Plaintiffs’ attorney Paul Hanly, who is not involved in the Oklahoma case but is representing scores of other governments, welcomed the deal, saying: “That suggests that Purdue is serious about trying to deal with the problem. Hopefully, this is the first of many.”

But some activists were furious , saying they were denied the chance to hold Purdue Pharma fully accountable in public, in front of a jury.

“This decision is a kick in the gut to our community,” said Ryan Hampton, of Los Angeles, who is recovering from opioid addiction. “We deserve to have our day in court with Purdue. The parents, the families, the survivors deserve at least that. And Oklahoma stripped that from us today.”

Purdue Pharma introduced OxyContin in the 1990s and marketed it hard to doctors, making tens of billions of dollars from the drug. But the company has been hit with lawsuits from state and local governments trying to hold it responsible for the scourge of addiction.

The lawsuits accuse the company of downplaying the addiction risks and pushing doctors to increase dosages even as the dangers became known. According to a court filing, Richard Sackler, then senior vice president responsible for sales, proudly told the audience at a launch party for OxyContin in 1996 that it would create a “blizzard of prescriptions that will bury the competition.”

Earlier this month, Purdue Pharma officials acknowledged that they are considering bankruptcy . But Oklahoma’s attorney general said the company gave assurances it will not take such a step in the near term. And he said the settlement money is “bankruptcy proof” – that is, “it’s not at risk in the event Purdue declares bankruptcy.”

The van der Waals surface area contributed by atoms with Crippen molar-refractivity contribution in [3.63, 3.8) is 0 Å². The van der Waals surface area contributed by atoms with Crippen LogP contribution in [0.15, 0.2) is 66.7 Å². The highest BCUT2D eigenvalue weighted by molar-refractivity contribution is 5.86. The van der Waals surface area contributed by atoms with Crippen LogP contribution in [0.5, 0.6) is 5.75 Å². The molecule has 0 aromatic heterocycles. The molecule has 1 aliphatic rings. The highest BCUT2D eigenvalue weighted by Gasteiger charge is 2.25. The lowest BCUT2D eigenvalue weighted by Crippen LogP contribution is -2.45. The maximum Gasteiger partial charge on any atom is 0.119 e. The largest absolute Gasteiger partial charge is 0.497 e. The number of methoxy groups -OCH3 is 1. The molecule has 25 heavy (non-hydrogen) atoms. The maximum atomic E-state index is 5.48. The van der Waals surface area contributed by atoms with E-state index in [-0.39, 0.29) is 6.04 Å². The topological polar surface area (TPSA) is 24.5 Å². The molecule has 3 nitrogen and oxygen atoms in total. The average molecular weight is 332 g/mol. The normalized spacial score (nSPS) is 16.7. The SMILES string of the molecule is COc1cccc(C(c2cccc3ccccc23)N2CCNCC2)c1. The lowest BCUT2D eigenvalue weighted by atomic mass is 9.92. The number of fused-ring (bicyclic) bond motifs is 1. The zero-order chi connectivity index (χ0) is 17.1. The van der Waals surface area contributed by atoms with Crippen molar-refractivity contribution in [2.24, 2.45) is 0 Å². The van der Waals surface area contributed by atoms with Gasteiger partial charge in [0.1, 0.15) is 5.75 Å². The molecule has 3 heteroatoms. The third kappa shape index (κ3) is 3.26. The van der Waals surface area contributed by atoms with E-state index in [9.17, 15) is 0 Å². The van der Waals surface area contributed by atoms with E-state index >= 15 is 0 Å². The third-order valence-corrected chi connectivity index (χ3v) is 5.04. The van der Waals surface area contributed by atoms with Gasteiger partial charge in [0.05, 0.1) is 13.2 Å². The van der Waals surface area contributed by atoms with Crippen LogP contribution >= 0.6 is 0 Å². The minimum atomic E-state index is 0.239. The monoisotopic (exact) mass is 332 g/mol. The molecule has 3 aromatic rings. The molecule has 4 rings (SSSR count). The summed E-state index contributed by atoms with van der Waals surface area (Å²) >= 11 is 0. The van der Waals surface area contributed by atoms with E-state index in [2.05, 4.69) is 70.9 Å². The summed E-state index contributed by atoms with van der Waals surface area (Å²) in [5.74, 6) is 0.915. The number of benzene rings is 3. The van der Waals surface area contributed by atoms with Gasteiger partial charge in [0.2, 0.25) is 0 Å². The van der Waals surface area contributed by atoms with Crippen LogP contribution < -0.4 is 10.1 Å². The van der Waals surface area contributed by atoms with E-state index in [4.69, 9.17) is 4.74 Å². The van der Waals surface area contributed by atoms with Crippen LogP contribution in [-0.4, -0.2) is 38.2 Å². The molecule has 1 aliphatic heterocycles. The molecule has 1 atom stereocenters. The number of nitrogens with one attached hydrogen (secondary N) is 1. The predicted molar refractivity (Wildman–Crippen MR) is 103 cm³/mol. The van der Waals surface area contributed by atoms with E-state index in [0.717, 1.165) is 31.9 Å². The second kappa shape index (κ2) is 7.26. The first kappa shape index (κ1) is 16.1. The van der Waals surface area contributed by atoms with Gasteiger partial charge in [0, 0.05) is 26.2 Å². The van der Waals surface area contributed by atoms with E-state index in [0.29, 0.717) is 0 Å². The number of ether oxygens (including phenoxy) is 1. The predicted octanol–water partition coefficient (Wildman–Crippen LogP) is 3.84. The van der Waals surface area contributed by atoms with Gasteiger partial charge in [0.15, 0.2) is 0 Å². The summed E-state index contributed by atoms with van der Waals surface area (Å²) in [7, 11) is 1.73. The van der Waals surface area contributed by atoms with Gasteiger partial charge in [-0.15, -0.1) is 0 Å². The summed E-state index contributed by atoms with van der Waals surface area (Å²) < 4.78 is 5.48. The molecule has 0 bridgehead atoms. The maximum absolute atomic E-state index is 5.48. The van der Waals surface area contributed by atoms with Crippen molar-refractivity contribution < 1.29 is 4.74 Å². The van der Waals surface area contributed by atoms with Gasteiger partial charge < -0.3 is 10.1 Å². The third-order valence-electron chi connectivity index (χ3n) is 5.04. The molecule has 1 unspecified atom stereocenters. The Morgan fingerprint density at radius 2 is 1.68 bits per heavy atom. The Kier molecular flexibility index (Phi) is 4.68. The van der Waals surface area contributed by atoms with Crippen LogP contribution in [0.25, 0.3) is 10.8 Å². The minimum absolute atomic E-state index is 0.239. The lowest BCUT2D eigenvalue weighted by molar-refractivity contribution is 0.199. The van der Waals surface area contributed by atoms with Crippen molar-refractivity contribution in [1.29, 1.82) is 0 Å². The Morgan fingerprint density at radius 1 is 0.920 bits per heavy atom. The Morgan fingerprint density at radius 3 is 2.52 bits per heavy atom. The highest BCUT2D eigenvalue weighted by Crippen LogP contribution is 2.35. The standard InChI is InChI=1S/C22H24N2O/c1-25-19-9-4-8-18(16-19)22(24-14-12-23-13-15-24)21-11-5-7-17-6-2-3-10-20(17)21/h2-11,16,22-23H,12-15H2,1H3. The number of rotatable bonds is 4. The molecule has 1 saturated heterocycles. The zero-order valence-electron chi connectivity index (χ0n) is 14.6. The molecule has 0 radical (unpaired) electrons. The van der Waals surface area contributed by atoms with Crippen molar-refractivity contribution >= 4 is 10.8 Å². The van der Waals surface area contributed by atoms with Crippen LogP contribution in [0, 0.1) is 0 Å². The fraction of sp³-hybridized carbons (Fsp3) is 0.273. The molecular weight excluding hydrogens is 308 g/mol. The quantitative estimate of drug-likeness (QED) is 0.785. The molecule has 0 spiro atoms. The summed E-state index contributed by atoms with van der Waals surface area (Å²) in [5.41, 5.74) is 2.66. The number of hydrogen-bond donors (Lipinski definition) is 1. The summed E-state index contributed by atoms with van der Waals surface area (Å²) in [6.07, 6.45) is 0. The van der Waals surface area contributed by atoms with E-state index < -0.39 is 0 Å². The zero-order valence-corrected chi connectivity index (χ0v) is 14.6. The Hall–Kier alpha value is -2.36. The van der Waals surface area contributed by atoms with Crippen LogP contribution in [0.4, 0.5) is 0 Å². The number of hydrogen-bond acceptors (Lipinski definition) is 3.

Lance Lang, a 36-year-old recovering user from Oklahoma City, said he is glad some of the settlement will go toward helping those still suffering from addiction.

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FILE – An arrangement of Oxycodone pills is seen in New York, Aug. 29, 2018. VOA

​”My heart breaks for those that we’ve already lost. I’ve buried several myself,” said Lang, who now helps recovering users find housing. “But I also know we have waiting lists of dozens and dozens for our facilities, and the state has waiting lists of hundreds and hundreds of people who need help right now.”

But Cheryl Juaire, whose 23-year-old son Corey died of an overdose in 2011, said she was devastated to hear about the settlement.

Jauire, who lives in Marlborough, Massachusetts, had been organizing a group of hundreds of mothers to go to the first day of the trial and stand outside with photos of their dead children. She said a complete airing of the facts is the only way to fully hold Purdue to account.

A settlement is “a huge disservice to the tens of thousands of families here in the United States who buried a child,” she said. “That’s blood money from our children.”